What Is Banana Powder And How Do You Use It?

It's ba-a-a-ck. And this time, banana powder may be here to stay.

Introduced in 2016 by Kim Kardashian and her makeup team, the yellow-hued banana powder was billed as an ideal setting powder for people with gold or yellow undertones (via NewsBytes). Because it "illuminates, smoothes, and brightens all at once," according to Jenna Kristina, makeup artist and US brand ambassador for Maybelline New York, it was considered superior to translucent powder, which could leave a white cast on the skin and settle into fine lines (via PopSugar).


Thanks to its celebrity backing and its many abilities, banana powder seemed poised to enter the mainstream. But the makers of traditional translucent powders would have none of it and reclaimed the spotlight for a few years. Then the pandemic broke out, lockdowns followed, and the entire cosmetics industry watched in helpless dismay as makeup sales dropped by nearly 30 percent (via Kantar). It's still a little too soon to tell if people will fully return to their pre-pandemic makeup routines. But early indicators are looking good for banana powder.

How banana powder sets itself apart

Despite its somewhat high-profile debut, banana powder may have escaped your notice. It still has some explainin' to do to differentiate itself in a competitive market. But your hunches are correct: it's called banana powder because it's made from processed bananas, which helps explain why it can be found in multiple food products, from bread and other baked goods to milkshakes and baby food (via BulkSupplements).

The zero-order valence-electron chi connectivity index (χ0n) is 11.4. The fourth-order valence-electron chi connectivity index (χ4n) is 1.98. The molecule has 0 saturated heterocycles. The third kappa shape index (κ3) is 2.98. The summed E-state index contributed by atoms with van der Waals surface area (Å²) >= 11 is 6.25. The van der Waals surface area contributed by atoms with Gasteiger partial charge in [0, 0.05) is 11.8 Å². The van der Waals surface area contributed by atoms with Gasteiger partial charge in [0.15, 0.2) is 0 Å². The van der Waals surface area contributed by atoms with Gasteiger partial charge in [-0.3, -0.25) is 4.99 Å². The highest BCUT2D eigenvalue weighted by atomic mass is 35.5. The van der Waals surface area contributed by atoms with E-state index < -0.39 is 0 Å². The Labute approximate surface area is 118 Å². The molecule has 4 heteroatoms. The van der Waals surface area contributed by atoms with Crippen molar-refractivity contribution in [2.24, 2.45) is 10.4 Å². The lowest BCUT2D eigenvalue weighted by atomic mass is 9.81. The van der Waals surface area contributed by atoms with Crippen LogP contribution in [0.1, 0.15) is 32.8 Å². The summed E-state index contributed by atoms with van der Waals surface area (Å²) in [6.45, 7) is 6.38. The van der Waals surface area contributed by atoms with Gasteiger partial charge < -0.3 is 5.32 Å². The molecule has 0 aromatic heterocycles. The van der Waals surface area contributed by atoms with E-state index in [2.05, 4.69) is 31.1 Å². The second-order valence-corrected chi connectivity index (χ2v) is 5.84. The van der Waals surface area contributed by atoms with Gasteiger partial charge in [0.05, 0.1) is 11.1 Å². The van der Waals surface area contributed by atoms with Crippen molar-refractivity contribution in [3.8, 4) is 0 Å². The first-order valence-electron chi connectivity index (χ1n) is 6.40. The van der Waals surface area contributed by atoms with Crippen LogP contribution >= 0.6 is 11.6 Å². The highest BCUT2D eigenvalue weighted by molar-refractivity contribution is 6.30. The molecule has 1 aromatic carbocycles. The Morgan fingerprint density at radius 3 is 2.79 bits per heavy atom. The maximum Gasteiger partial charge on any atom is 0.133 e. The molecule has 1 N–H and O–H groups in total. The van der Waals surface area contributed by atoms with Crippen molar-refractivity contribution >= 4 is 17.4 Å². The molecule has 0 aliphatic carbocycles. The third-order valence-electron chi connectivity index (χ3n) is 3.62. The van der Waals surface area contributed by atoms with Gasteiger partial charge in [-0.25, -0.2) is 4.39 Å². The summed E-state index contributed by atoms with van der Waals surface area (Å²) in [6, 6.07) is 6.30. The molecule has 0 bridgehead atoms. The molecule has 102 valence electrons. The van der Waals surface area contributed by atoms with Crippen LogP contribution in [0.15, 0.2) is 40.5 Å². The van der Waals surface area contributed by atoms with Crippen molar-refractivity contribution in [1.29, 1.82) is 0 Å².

In its makeup form, banana powder is "essentially a hybrid of a pressed and translucent powder," Stylecaster says. It's loose, silky, and is meant to be a finishing touch when applied after foundation and concealer. It blots up facial oil and smooths out fine lines, too, when applied in a light dusting. With multiple applications, or in a greater concentration, it can also provide a brightening effect under the eyes (where many people need color correction in the first place), or on the cheeks and nose (via Dermaflage).

Bake banana powder with ease

After you buy your first jar of banana powder, you'll probably follow your natural instincts once you get home to apply it. You may use a round powder puff or your favorite powder brush, swirl it in the powder, and apply the powder over most of your face. If you go this route, you've chosen the low-key way to go bananas for banana powder.


But you can "bake" banana powder, too. And not just in a cake. Baking is a makeup technique designed to set makeup in place. First, you apply concealer or foundation and then dust your face with a liberal amount of powder (via Elle). Then you let the powder sit for 10 minutes so that the natural heat from your face fuses or "bakes" the concealer or foundation into your face. It's important not to touch your face or otherwise disturb the fusing process during this wait time. Once your time is up, use a clean brush to wipe away the excess powder. The result? Makeup that stays where you put it and a look that lasts. And maybe banana powder will last in your makeup routine as well.